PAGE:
Alice Walsh
Alice Made This

Alice Walsh image

Alice Made This was founded with a clear and precise intention: to refine industry.

MC: Your brand has seen incredible growth over the last few years. Can you tell us a bit about your experiences expanding the company?

 

AW: Alice Made This started as a bit of an extracurricular activity when Ed and I were searching for cufflinks for our wedding. We felt there was room to do something fresh and innovative with them and it soon became apparent that there was an opportunity to grow, even though the cufflink market is very niche. The last year in particular has been a massive learning curve for us as a business, mainly to do with the business side of design and streamlining that aspect, as well as bringing on some full time employees and working as a team rather than an individual. But it’s been really exciting and fun.

 

 

The key areas of growth that we wanted to see were our online proposition, our product categories and our global reach. With our product categories, there is a lot that we can do above and beyond cufflinks. Although they are our foundations and we want it to remain that way, the processes we use lend themselves to other products as well. We use processes that are out of context for accessories. Looking on them with fresh eyes and being clean and simple can be just as relevant for a keyring, as it can be for a cufflink, as it could be for a belt. The online has been a really exciting growth area for us. It’s fully controlled by us internally by Amelia, our online manager, and it allows us to tell the stories of our processes.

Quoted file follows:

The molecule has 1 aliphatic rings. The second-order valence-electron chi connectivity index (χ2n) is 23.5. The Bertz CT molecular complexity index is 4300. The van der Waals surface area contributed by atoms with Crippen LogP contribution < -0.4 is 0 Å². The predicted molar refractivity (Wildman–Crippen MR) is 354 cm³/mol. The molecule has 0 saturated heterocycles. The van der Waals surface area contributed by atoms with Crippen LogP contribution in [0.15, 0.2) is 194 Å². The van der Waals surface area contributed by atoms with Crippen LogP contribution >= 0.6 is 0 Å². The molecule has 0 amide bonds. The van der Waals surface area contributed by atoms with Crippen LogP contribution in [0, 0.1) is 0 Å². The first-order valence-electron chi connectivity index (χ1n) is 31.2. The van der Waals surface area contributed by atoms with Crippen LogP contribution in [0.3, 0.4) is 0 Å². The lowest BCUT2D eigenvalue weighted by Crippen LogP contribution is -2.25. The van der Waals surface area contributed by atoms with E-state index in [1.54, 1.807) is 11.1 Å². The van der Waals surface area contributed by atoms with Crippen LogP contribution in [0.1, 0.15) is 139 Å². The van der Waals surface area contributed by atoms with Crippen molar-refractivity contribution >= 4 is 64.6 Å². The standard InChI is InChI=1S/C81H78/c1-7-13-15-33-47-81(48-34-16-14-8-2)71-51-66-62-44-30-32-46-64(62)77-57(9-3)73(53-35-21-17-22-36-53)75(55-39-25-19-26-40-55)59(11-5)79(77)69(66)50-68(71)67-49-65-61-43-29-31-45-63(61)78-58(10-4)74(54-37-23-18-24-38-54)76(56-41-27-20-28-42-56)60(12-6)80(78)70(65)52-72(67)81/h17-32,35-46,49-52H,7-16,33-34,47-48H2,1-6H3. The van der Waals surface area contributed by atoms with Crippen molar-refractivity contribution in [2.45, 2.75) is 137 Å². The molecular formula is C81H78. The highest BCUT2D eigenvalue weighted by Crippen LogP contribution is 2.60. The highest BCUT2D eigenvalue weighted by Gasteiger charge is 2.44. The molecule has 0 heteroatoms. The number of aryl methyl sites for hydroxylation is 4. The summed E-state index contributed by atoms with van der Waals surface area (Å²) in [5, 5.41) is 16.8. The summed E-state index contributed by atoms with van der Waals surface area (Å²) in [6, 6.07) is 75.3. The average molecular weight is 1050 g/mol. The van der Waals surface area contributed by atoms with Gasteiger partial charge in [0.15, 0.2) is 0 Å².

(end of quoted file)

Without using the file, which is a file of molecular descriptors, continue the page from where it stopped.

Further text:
It’s a platform to show our customer more than just the product, tell them about where their product has come from, how it’s been made and what materials it’s made from. All of these aspects are what makes the products what they are to us as a business. And then global reach. Ed, my husband, has come on board to look at the wholesale business and that’s really exciting. When it’s just one of you the UK is within reach, but going much beyond that becomes time consuming and unrealistic. We find that our brand sits really well in stores with a refined aesthetic that sit as leaders in their markets, like Crane Brothers for example. Whether that’s from a tailoring or concept store point of view, that’s what we aim for.

Interview: Murray Crane

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MC: Your approach for much of your range is rooted more in industrial design than in traditional jewellery. What do you think it is about this approach that has struck a chord with your clientele?

 

AW: We’ve found that this all comes down to the whole men are from Mars and women are from Venus debate. Women seem to shop more spontaneously if they like an object, whereas men want to learn more about a product. Where its comes from and how its made. Everything behind it. So the fact that some of our accessories come from factories who usually make airplane or car parts definitely strikes a cord with the customer and creates a loyalty towards the brand.

 

MC: What is it about British industry and manufacturing that you find inspiring?